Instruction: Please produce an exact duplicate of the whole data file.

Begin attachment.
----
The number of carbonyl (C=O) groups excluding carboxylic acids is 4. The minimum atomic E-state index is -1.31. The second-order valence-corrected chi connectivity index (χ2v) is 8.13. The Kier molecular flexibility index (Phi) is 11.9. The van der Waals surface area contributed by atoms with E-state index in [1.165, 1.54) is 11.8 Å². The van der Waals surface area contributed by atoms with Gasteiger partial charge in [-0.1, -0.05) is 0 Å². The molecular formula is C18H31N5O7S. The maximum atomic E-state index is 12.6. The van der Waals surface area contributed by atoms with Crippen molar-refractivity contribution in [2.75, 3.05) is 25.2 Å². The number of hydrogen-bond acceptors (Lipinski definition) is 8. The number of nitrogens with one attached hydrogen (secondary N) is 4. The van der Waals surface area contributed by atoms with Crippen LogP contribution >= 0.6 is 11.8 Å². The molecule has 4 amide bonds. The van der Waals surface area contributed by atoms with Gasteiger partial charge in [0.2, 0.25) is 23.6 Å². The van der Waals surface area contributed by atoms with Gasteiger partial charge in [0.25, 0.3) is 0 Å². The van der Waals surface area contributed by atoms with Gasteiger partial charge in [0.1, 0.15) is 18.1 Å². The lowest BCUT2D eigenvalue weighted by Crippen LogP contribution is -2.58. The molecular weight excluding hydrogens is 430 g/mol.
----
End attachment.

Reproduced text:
The number of carbonyl (C=O) groups excluding carboxylic acids is 4. The minimum atomic E-state index is -1.31. The second-order valence-corrected chi connectivity index (χ2v) is 8.13. The Kier molecular flexibility index (Phi) is 11.9. The van der Waals surface area contributed by atoms with E-state index in [1.165, 1.54) is 11.8 Å². The van der Waals surface area contributed by atoms with Gasteiger partial charge in [-0.1, -0.05) is 0 Å². The molecular formula is C18H31N5O7S. The maximum atomic E-state index is 12.6. The van der Waals surface area contributed by atoms with Crippen molar-refractivity contribution in [2.75, 3.05) is 25.2 Å². The number of hydrogen-bond acceptors (Lipinski definition) is 8. The number of nitrogens with one attached hydrogen (secondary N) is 4. The van der Waals surface area contributed by atoms with Crippen LogP contribution >= 0.6 is 11.8 Å². The molecule has 4 amide bonds. The van der Waals surface area contributed by atoms with Gasteiger partial charge in [0.2, 0.25) is 23.6 Å². The van der Waals surface area contributed by atoms with Gasteiger partial charge in [0.25, 0.3) is 0 Å². The van der Waals surface area contributed by atoms with Gasteiger partial charge in [0.1, 0.15) is 18.1 Å². The lowest BCUT2D eigenvalue weighted by Crippen LogP contribution is -2.58. The molecular weight excluding hydrogens is 430 g/mol.